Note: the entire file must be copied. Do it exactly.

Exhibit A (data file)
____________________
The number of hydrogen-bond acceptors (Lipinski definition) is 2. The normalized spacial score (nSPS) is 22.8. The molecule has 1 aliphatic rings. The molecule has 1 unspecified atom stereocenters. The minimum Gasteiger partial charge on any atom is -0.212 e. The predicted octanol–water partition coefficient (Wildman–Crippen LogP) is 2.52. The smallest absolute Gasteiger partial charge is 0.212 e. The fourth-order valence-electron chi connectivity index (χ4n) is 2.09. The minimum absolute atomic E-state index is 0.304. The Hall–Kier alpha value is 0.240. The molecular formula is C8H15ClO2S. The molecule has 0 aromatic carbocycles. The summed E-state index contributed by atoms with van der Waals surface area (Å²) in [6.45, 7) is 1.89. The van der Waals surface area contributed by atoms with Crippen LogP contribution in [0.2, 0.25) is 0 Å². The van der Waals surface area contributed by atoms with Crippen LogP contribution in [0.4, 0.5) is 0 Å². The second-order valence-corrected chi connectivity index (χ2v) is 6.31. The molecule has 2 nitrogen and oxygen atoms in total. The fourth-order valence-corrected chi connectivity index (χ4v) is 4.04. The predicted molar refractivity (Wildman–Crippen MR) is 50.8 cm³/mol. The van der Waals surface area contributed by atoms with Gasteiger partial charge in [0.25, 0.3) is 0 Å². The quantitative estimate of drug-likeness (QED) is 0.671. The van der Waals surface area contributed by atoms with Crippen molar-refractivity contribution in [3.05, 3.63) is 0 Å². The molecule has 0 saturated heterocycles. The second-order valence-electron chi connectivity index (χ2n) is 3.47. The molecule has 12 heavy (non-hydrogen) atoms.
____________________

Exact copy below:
The number of hydrogen-bond acceptors (Lipinski definition) is 2. The normalized spacial score (nSPS) is 22.8. The molecule has 1 aliphatic rings. The molecule has 1 unspecified atom stereocenters. The minimum Gasteiger partial charge on any atom is -0.212 e. The predicted octanol–water partition coefficient (Wildman–Crippen LogP) is 2.52. The smallest absolute Gasteiger partial charge is 0.212 e. The fourth-order valence-electron chi connectivity index (χ4n) is 2.09. The minimum absolute atomic E-state index is 0.304. The Hall–Kier alpha value is 0.240. The molecular formula is C8H15ClO2S. The molecule has 0 aromatic carbocycles. The summed E-state index contributed by atoms with van der Waals surface area (Å²) in [6.45, 7) is 1.89. The van der Waals surface area contributed by atoms with Crippen LogP contribution in [0.2, 0.25) is 0 Å². The van der Waals surface area contributed by atoms with Crippen LogP contribution in [0.4, 0.5) is 0 Å². The second-order valence-corrected chi connectivity index (χ2v) is 6.31. The molecule has 2 nitrogen and oxygen atoms in total. The fourth-order valence-corrected chi connectivity index (χ4v) is 4.04. The predicted molar refractivity (Wildman–Crippen MR) is 50.8 cm³/mol. The van der Waals surface area contributed by atoms with Gasteiger partial charge in [0.25, 0.3) is 0 Å². The quantitative estimate of drug-likeness (QED) is 0.671. The van der Waals surface area contributed by atoms with Crippen molar-refractivity contribution in [3.05, 3.63) is 0 Å². The molecule has 0 saturated heterocycles. The second-order valence-electron chi connectivity index (χ2n) is 3.47. The molecule has 12 heavy (non-hydrogen) atoms.